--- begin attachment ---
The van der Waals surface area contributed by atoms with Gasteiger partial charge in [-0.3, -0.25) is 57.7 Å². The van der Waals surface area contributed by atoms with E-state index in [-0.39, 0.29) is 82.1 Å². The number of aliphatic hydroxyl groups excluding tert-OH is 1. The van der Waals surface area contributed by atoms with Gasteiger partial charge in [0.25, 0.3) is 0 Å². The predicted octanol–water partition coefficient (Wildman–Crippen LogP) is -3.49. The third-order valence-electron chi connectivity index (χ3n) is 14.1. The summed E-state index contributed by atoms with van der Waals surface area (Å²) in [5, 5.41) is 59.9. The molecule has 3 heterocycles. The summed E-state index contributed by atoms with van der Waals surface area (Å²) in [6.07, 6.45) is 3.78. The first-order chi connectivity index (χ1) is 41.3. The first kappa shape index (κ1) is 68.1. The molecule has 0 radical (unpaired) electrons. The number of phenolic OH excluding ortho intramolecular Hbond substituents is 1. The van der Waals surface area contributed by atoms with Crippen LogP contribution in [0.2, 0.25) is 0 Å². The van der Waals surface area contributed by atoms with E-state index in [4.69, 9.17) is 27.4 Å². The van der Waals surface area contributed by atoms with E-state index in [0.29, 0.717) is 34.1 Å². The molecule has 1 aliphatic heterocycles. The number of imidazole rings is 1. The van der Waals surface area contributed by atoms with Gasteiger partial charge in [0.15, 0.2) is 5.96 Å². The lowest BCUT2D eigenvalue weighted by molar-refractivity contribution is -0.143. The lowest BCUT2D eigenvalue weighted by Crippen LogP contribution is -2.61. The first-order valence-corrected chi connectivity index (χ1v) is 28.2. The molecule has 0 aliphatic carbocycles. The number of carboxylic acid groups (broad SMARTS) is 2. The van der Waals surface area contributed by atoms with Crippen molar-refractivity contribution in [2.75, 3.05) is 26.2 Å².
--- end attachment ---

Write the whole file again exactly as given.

The van der Waals surface area contributed by atoms with Gasteiger partial charge in [-0.3, -0.25) is 57.7 Å². The van der Waals surface area contributed by atoms with E-state index in [-0.39, 0.29) is 82.1 Å². The number of aliphatic hydroxyl groups excluding tert-OH is 1. The van der Waals surface area contributed by atoms with Gasteiger partial charge in [0.25, 0.3) is 0 Å². The predicted octanol–water partition coefficient (Wildman–Crippen LogP) is -3.49. The third-order valence-electron chi connectivity index (χ3n) is 14.1. The summed E-state index contributed by atoms with van der Waals surface area (Å²) in [5, 5.41) is 59.9. The molecule has 3 heterocycles. The summed E-state index contributed by atoms with van der Waals surface area (Å²) in [6.07, 6.45) is 3.78. The first-order chi connectivity index (χ1) is 41.3. The first kappa shape index (κ1) is 68.1. The molecule has 0 radical (unpaired) electrons. The number of phenolic OH excluding ortho intramolecular Hbond substituents is 1. The van der Waals surface area contributed by atoms with Crippen LogP contribution in [0.2, 0.25) is 0 Å². The van der Waals surface area contributed by atoms with E-state index in [4.69, 9.17) is 27.4 Å². The van der Waals surface area contributed by atoms with E-state index in [0.29, 0.717) is 34.1 Å². The molecule has 1 aliphatic heterocycles. The number of imidazole rings is 1. The van der Waals surface area contributed by atoms with Gasteiger partial charge in [0.15, 0.2) is 5.96 Å². The lowest BCUT2D eigenvalue weighted by molar-refractivity contribution is -0.143. The lowest BCUT2D eigenvalue weighted by Crippen LogP contribution is -2.61. The first-order valence-corrected chi connectivity index (χ1v) is 28.2. The molecule has 0 aliphatic carbocycles. The number of carboxylic acid groups (broad SMARTS) is 2. The van der Waals surface area contributed by atoms with Crippen molar-refractivity contribution in [2.75, 3.05) is 26.2 Å².